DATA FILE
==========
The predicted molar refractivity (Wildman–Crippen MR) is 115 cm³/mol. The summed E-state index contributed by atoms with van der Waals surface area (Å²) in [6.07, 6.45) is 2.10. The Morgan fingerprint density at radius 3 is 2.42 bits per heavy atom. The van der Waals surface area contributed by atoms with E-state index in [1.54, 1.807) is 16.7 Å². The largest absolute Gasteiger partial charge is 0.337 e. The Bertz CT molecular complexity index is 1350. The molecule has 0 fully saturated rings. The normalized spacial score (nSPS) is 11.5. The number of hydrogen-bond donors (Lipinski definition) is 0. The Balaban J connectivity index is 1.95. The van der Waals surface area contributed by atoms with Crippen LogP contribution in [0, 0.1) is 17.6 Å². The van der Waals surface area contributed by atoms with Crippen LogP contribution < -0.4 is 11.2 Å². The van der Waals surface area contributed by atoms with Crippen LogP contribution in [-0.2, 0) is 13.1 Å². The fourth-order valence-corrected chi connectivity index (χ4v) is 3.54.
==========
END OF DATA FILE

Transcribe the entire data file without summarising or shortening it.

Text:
The predicted molar refractivity (Wildman–Crippen MR) is 115 cm³/mol. The summed E-state index contributed by atoms with van der Waals surface area (Å²) in [6.07, 6.45) is 2.10. The Morgan fingerprint density at radius 3 is 2.42 bits per heavy atom. The van der Waals surface area contributed by atoms with E-state index in [1.54, 1.807) is 16.7 Å². The largest absolute Gasteiger partial charge is 0.337 e. The Bertz CT molecular complexity index is 1350. The molecule has 0 fully saturated rings. The normalized spacial score (nSPS) is 11.5. The number of hydrogen-bond donors (Lipinski definition) is 0. The Balaban J connectivity index is 1.95. The van der Waals surface area contributed by atoms with Crippen LogP contribution in [0, 0.1) is 17.6 Å². The van der Waals surface area contributed by atoms with Crippen LogP contribution < -0.4 is 11.2 Å². The van der Waals surface area contributed by atoms with Crippen LogP contribution in [-0.2, 0) is 13.1 Å². The fourth-order valence-corrected chi connectivity index (χ4v) is 3.54.